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Sometimes the past inspires us; sometimes it haunts us. If the past captivates you in any capacity, you might consider a degree in history. Studying history promises more than a greater familiarity with bygone eras and personalities. Often defined as the critical study of change over time, history can help you develop a better understanding of contemporary society and culture through a study of the past. Our program covers a considerable amount of ground, offering a variety of courses on American, European, and World History. Additional advanced courses focus on specific topics ranging from “Ancient and Medieval Cities” and “Modern Warfare” to “Environmental History” and “The History of Sexuality.” Our program teaches students how to critically analyze sources, synthesize information, and make compelling arguments. These skills can prove useful in many endeavors. Students also have the opportunity to work closely with faculty members on research projects, in addition to holding internships at local and regional museums, historical societies, and public agencies. 


We offer four degree options: a BA in history, a BA in history with a secondary teaching concentration, a minor in history, and a minor in public history

History students on field trip.
Field trip to Canyon Pintado for Early American Religion class. Note the rock art in the crevasse.

Career Opportunities

A history degree represents more than the ability to memorize facts. It represents a passion for learning that lasts a lifetime. But what can you actually do with a history degree?

Studying history teaches students how to think for themselves, to analyze the works of others with objectivity and sensitivity, and to improve their ability to express themselves in oral and written form. These are skills that are widely applicable to most professions. As a program of study, history also enhances literacy, promotes tolerance, develops moral awareness, and deepens our understanding of national and global issues. These aptitudes will serve you well in many careers, in addition to making you a better person.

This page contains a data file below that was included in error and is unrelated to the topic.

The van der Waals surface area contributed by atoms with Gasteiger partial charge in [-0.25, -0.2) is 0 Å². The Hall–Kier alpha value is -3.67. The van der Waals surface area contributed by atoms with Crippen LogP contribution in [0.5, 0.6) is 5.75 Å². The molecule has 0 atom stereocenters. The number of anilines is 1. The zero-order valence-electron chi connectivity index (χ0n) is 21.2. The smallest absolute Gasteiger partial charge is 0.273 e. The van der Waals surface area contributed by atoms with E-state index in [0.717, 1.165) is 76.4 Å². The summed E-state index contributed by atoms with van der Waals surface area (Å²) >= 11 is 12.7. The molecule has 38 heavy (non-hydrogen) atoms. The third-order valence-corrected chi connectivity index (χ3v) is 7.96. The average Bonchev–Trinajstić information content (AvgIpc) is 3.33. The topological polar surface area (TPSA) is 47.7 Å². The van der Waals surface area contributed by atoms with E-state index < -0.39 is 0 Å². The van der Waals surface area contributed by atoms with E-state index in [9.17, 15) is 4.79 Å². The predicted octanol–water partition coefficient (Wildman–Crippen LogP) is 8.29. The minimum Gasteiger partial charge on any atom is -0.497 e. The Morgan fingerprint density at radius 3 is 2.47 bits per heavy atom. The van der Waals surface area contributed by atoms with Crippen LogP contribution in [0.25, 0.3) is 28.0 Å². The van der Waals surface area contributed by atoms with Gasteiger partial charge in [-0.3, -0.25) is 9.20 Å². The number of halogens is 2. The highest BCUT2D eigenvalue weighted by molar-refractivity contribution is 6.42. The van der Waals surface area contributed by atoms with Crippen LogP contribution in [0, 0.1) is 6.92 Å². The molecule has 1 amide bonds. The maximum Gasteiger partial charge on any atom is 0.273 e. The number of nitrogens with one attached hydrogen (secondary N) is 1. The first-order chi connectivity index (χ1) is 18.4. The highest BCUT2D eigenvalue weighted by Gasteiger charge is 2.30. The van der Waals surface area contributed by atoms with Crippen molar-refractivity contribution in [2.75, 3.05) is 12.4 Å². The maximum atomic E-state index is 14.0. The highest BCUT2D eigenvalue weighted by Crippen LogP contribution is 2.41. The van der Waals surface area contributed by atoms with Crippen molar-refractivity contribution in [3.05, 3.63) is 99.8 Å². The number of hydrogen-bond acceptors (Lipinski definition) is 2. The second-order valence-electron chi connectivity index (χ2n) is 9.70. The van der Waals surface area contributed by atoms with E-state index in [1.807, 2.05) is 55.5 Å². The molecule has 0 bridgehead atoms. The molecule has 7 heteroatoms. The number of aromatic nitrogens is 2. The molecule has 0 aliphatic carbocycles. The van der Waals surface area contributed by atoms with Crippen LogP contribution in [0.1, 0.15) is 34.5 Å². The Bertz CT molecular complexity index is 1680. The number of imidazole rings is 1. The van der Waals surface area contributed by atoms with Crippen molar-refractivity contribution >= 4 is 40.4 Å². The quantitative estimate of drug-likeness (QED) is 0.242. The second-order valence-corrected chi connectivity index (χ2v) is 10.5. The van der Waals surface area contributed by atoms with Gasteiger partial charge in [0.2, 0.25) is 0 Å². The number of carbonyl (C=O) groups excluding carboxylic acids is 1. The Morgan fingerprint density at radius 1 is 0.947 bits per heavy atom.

According to the American Historical Association (AHA) there are many things that students can do with a history degree: advertising executive, analyst, archivist, broadcaster, campaign worker, consultant, congressional aide, diplomat, editor, foundation staffer, information specialist, intelligence agent, journalist, legal assistant, librarian, lobbyist, personnel manager, public relations staffer, researcher, and teacher. For some excellent AHA resources on history careers, click here.

Students on field trip.


Our history professors all hold doctorates in their fields. Several are award-winning educators, and all of them are active teacher-scholars with ambitious research agendas. Their ongoing work and growing list of publications confirms that history is an active discipline, and that teaching and scholarship go hand-in-hand. Our full-time faculty include the following professors:

SEAN GALLAGHER (2022), Assistant Professor of History; BA, California State University, East Bay; MA, San Francisco State University; PhD, University of California Davis. Interests: Slavery and Race in American History.